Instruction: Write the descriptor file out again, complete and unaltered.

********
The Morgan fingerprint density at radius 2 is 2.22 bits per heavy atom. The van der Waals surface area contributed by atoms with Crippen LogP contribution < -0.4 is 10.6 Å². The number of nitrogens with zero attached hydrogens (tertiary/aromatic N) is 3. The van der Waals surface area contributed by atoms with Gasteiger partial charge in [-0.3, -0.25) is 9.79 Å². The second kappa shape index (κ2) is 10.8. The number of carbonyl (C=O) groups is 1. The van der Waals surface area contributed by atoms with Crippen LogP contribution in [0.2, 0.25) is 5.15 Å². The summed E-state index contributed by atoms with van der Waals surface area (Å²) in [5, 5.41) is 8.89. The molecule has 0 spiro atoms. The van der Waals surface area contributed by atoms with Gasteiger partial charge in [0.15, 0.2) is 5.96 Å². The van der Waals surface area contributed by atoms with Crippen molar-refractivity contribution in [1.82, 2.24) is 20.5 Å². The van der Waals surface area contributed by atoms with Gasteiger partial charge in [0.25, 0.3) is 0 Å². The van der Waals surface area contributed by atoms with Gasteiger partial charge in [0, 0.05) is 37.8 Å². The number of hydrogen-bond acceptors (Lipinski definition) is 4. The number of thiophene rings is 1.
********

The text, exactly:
The Morgan fingerprint density at radius 2 is 2.22 bits per heavy atom. The van der Waals surface area contributed by atoms with Crippen LogP contribution < -0.4 is 10.6 Å². The number of nitrogens with zero attached hydrogens (tertiary/aromatic N) is 3. The van der Waals surface area contributed by atoms with Gasteiger partial charge in [-0.3, -0.25) is 9.79 Å². The second kappa shape index (κ2) is 10.8. The number of carbonyl (C=O) groups is 1. The van der Waals surface area contributed by atoms with Crippen LogP contribution in [0.2, 0.25) is 5.15 Å². The summed E-state index contributed by atoms with van der Waals surface area (Å²) in [5, 5.41) is 8.89. The molecule has 0 spiro atoms. The van der Waals surface area contributed by atoms with Gasteiger partial charge in [0.15, 0.2) is 5.96 Å². The van der Waals surface area contributed by atoms with Crippen molar-refractivity contribution in [1.82, 2.24) is 20.5 Å². The van der Waals surface area contributed by atoms with Gasteiger partial charge in [0.25, 0.3) is 0 Å². The van der Waals surface area contributed by atoms with Gasteiger partial charge in [0, 0.05) is 37.8 Å². The number of hydrogen-bond acceptors (Lipinski definition) is 4. The number of thiophene rings is 1.